Researchers at Sandia National Laboratories have stated that improved materials for nanowires, as well as better techniques to manufacture them, could lead to development of devices with better efficiency to cool computer chips and would also enable harvesting of heat of exhaust systems in automobiles.
This study was published by the researchers in Materials Research Society’s MRS Bulletin as a paper titled “Using Galvanostatic Electroforming of Bi1-xSbx Nanowires to Control Composition, Crystallinity and Orientation.” W. Graham Yelton, Douglas L. Medlin, Michelle Hekmaty, Kristopher Erickson, Steven J. Limmer, Michael P. Siegal, Jamin Pillars and Jessica L. Lensch-Falk, have authored this study.
This study has been the first time that a single process has been able to control crystal size, crystal orientation, and alloy uniformity. Yelton stated that these factors contribute to an enhanced thermoelectric performance.
"The three together mean a huge gain, and it’s hard to do. It’s turning the knobs of the process to get these things to behave," W. Graham Yelton.
Heat conductivity can be reduced and the thermoelectric figure of merit could be enhanced by using better nanowire geometries. A measure of the electrical and thermal conductivity of a material is known as the thermoelectric figure of merit. When the thermal conductivity is lower and the electrical conductivity is higher it would lead to a higher figure of merit and this would result in a material with better efficiency. However, previous thermoelectric nanowires did not possess adequate quality.
Though thermoelectric materials are inefficient, some of them are being currently used. This is comparable to the initial stages of solar photovoltaic cell development. Though the potential was observed they were utilized only when no other options were available.
If the efficiency in nanowires could be increased it would consequently increase adaptation of thermoelectric materials. Presently, they are used in certain sensors and vehicle manufacturers are hoping that they would be able to harvest heat wasted by exhaust systems and utilize them for powering vehicle sensor systems. If the power required for running the operating system of a vehicle could be decreased, it could help reduce the weight of the alternator and the battery, and it may also help avoid some equipment for generating power. This would in turn lead to reduction in weight and size of vehicles.
The researchers at Sandia created thermoelectric nanowire arrays having uniform composition across the spread of the nanowire array and along the nanowire’s length. The number of nanowires may possibly be hundreds of millions. The study paper describes the way these thermoelectric nanowire arrays were created. Further, the researchers created nanowire crystals that had uniform direction or size and orientation. When the composition is uniform, it enhances efficiency, and uniform orientation is vital so that electrons flow better.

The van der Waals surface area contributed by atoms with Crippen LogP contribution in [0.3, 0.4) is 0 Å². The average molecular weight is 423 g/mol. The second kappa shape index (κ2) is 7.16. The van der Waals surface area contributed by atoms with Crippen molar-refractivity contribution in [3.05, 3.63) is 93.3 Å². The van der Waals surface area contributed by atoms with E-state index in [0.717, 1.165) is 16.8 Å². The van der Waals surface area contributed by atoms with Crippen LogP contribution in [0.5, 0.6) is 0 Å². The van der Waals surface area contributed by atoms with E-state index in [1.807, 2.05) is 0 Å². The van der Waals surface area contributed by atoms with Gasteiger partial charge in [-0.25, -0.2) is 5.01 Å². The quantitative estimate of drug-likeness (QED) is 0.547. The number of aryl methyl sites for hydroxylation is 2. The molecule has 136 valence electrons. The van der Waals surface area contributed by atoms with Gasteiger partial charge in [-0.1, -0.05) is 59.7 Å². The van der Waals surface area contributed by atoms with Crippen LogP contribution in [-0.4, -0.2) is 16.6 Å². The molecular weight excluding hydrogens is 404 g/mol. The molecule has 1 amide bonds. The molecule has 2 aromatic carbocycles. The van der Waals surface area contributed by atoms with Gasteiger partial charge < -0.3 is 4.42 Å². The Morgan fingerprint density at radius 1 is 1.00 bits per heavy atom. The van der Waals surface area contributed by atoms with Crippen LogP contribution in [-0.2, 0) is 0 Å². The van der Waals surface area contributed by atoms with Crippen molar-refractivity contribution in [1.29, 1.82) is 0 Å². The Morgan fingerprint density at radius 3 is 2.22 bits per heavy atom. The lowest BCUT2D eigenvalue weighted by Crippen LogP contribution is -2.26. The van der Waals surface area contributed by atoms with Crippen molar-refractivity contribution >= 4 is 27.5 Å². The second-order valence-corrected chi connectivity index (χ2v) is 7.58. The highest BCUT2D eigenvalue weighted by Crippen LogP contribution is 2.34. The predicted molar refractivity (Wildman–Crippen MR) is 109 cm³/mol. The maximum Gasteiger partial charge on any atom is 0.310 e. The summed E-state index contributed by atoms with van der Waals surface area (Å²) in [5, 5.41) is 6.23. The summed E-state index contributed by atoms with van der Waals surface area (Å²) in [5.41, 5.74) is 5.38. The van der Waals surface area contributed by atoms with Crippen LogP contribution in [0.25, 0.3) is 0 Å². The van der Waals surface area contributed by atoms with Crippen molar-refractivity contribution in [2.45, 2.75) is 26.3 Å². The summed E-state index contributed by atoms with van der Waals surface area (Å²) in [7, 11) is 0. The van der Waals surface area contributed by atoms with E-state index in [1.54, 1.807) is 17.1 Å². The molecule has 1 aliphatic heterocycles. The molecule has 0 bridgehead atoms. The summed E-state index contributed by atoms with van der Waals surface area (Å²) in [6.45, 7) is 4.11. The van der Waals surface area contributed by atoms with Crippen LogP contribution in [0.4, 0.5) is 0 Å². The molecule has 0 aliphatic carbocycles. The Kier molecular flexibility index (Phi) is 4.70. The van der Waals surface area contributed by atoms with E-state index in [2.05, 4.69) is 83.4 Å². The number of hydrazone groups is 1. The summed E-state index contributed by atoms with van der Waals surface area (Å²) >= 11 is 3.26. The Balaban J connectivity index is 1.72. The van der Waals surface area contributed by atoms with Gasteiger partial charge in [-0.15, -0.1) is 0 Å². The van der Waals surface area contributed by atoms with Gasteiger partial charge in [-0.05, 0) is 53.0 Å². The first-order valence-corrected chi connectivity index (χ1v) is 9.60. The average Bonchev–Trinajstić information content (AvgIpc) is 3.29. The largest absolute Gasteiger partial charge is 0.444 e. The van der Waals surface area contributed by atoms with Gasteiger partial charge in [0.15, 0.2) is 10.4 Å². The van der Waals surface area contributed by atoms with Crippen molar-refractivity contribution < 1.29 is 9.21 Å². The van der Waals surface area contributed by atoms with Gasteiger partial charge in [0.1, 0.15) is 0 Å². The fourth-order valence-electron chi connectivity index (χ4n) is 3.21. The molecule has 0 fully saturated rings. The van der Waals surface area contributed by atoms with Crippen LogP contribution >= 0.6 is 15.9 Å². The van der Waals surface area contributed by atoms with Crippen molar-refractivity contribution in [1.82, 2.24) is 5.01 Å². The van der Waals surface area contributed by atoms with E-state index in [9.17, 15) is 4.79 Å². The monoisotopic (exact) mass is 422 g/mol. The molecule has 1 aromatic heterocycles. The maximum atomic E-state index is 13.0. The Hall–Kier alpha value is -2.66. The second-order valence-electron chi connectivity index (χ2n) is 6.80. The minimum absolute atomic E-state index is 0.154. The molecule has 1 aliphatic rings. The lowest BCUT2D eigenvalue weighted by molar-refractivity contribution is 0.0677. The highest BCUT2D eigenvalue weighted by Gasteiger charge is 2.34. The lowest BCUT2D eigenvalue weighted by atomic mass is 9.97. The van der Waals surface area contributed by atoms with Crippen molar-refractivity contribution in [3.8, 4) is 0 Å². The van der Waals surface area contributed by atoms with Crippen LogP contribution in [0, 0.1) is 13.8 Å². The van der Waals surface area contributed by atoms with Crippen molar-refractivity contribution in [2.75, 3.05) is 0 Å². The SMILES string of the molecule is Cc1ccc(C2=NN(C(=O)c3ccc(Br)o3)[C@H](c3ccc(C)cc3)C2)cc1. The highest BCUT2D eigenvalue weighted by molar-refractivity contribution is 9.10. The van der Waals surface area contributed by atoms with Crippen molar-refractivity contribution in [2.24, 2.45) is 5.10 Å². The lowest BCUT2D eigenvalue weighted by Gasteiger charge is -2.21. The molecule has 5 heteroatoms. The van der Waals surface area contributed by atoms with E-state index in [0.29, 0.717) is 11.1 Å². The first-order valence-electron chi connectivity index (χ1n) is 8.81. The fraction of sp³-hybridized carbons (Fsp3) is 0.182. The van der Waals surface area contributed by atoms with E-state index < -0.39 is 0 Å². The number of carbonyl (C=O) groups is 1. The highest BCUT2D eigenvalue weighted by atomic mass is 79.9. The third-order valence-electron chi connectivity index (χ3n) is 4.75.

Room-temperature electroforming is a commonly used process in commercial electroplating. It is a cost-effective method which was used by the research team. This process enables deposition of the material at a constant rate, which makes the nanowires to grow steadily. Wires of diameter 70-75nm and with length of many microns are produced.
Controlled current pulses were used by Yelton for depositing the thermoelectric material, which would help control the composition throughout the array and the wire. “There are little nuances in the technique that I do to allow the orientation, the crystal growth and the composition to be maintained within a fairly tight range,” he said.
The technique developed by the researchers helped produce a crystalline wire structure that was slightly twisted and quite large. It had the orientation that was desired and it was nearly a single crystal. “Without that, you couldn’t get good efficiencies,” Yelton said.
The material’s chemistry is also quite important. In the crystalline quality and orientation antimony salts played an important role. Among many materials, bismuth-antimony (Bi-Sb) alloys possess high thermoelectric performance for applications at near-room temperature. High thermoelectric performance would mean acting as an insulator against heat and as a conductor of electricity. However, Bi-Sb materials that are currently being used do not produce solid-state cooling that is effective when constant power is delivered to a computer or any device that is being cooled.
Sandia researchers desired a compound that would not conduct heat but had the behavior of metals. Yelton stated that when antimony was alloyed with bismuth it produced the desired compound. When an antimony-iodide-based chemistry was used to electroform Bi-Sb nanowire arrays it did not possess the necessary qualities. However, arrays that were electroformed from an antimony-chloride-based chemistry delivered orientation and crystallography required for maximum thermoelectric performance.
The chemistry allowed us to go from poly nano-crystalline structure to near single crystals of 2-5 micrometers.
Thermoelectric materials readily form oxides or intermetallics, leading to poor contact connections or higher electrical contact resistance. That reduces the gains achieved in developing the materials.
W. Graham Yelton
Further progress would involve creating an electrical contact and then analyzing the thermoelectric behavior.
He added that they were able to get effective contact at the array’s bottom, but found it difficult to make a connection at the top.
“To make a contact and measure array performance is not trivial,” Yelton said.
The researchers are seeking further funding to address the problem and make successful contacts, and then characterize the arrays’ thermal electric properties. “If successful at the labs, we would try to find an industry collaborator to mature the idea,” he said.